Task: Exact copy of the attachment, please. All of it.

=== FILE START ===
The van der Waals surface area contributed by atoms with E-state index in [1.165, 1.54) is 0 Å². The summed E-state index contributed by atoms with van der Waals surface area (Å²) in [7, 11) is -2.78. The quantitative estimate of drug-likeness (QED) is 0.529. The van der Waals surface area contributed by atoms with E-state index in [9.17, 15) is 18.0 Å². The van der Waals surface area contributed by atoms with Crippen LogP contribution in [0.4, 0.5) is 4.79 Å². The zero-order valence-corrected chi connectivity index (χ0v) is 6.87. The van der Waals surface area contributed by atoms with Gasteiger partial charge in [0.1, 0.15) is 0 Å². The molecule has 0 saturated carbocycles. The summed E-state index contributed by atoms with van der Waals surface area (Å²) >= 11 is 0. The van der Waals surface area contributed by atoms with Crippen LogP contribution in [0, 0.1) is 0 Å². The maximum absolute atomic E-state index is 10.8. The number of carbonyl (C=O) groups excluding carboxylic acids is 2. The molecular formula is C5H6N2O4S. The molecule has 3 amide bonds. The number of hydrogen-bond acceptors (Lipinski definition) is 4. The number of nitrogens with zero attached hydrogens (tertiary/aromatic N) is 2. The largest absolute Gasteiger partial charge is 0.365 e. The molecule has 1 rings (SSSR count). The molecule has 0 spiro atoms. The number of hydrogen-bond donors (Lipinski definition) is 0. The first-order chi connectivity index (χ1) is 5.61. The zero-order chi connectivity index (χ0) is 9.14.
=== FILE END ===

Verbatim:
The van der Waals surface area contributed by atoms with E-state index in [1.165, 1.54) is 0 Å². The summed E-state index contributed by atoms with van der Waals surface area (Å²) in [7, 11) is -2.78. The quantitative estimate of drug-likeness (QED) is 0.529. The van der Waals surface area contributed by atoms with E-state index in [9.17, 15) is 18.0 Å². The van der Waals surface area contributed by atoms with Crippen LogP contribution in [0.4, 0.5) is 4.79 Å². The zero-order valence-corrected chi connectivity index (χ0v) is 6.87. The van der Waals surface area contributed by atoms with Gasteiger partial charge in [0.1, 0.15) is 0 Å². The molecule has 0 saturated carbocycles. The summed E-state index contributed by atoms with van der Waals surface area (Å²) >= 11 is 0. The van der Waals surface area contributed by atoms with Crippen LogP contribution in [0, 0.1) is 0 Å². The maximum absolute atomic E-state index is 10.8. The number of carbonyl (C=O) groups excluding carboxylic acids is 2. The molecular formula is C5H6N2O4S. The molecule has 3 amide bonds. The number of hydrogen-bond acceptors (Lipinski definition) is 4. The number of nitrogens with zero attached hydrogens (tertiary/aromatic N) is 2. The largest absolute Gasteiger partial charge is 0.365 e. The molecule has 1 rings (SSSR count). The molecule has 0 spiro atoms. The number of hydrogen-bond donors (Lipinski definition) is 0. The first-order chi connectivity index (χ1) is 5.61. The zero-order chi connectivity index (χ0) is 9.14.